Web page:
— The room rent was two dollars a week, sharing a bed with another guy, and five dollars a week for a meal ticket. And all the meals were served at the Agricultural Institute. The girls were housed in the dormitories. The boys were in homes around this little town of Morrisville. I don't think I had one bath in hot water that summer. First of all, she had some kind of primitive shower, not a permanently installed showerhead but something on a rubber hose. And she said, "Oh, don't use that. It sprays all over the room." I learned to take a bath in cold water 'cause she never seemed to have the hot water when I needed it.
— We lived in the dormitories of a small agricultural school called the Morrisville Agricultural School.
— We lived in a nice dorm, the Goddard College dorms. My roommate was Ruth who I knew from the time I was nine years old in the sixth grade. And we didn't like sleeping on berths so we took the mattresses and slept on the floor. We'd take turns sleeping on the floor with a mattress. And that was fine. We were rugged that way.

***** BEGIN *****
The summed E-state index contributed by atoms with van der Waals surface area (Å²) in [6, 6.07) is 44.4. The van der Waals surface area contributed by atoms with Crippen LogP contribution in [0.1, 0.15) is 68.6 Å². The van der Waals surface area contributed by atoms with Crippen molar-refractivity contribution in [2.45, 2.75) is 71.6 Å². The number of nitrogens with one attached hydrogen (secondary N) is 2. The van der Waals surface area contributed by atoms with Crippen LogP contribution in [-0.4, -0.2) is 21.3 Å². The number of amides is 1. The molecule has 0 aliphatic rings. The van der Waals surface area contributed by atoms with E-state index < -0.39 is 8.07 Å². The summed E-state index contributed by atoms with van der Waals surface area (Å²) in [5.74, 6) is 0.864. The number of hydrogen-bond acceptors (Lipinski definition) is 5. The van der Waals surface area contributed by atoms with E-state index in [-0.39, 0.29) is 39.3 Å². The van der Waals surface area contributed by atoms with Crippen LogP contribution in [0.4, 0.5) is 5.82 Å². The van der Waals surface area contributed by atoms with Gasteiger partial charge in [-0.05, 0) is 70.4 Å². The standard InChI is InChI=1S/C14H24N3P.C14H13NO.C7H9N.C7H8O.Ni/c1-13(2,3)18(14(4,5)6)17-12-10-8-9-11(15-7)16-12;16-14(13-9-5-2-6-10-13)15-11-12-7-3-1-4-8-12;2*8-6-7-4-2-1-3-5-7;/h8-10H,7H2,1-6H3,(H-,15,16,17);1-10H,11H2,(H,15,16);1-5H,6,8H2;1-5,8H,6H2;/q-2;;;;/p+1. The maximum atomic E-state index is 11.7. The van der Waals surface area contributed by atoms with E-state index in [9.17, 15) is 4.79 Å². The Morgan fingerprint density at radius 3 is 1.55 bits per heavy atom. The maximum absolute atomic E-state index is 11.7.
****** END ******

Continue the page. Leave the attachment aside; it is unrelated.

— I roomed with Marion Greenstone and she objected vociferously to the fact that I smoked 'cause she said I made the towels stink.
— I remember going into the men's bathroom and trying to figure out what that urinal was for. And we all decided to use it to wash your socks. And I also remember, for the first time, sharing toilet space. There was a tub and two sinks and two toilets. I'll never forget, somebody's mother came up to visit and I was on the toilet and she came in to wash her hands. And she was from Europe so this was not upsetting to her. But she talked to me and I thought I'd die.
— I think I put on weight because of all the starches we were getting and got very tan.
— There I had my first creamed chicken. I was liberated so I ate it but I don't know if I liked it. I came from it was a Jewish cooking.
— My mother was shocked when I came home. I had lost eleven pounds and she said I looked like cadaver.
— The war seemed very far away. Well, even in New York it seemed very far away. We really didn't suffer very much. I mean, there was sugar rationing and coffee rationing. But that was the extent of our deprivation.
— I have an idea they were economical meals. I don't remember anybody complaining. We really never had a complaint about our treatment in the dorm 'cause none of us knew what it was like to have first class. We were all commuter kids.
— I don't remember the food. I guess it wasn't that important.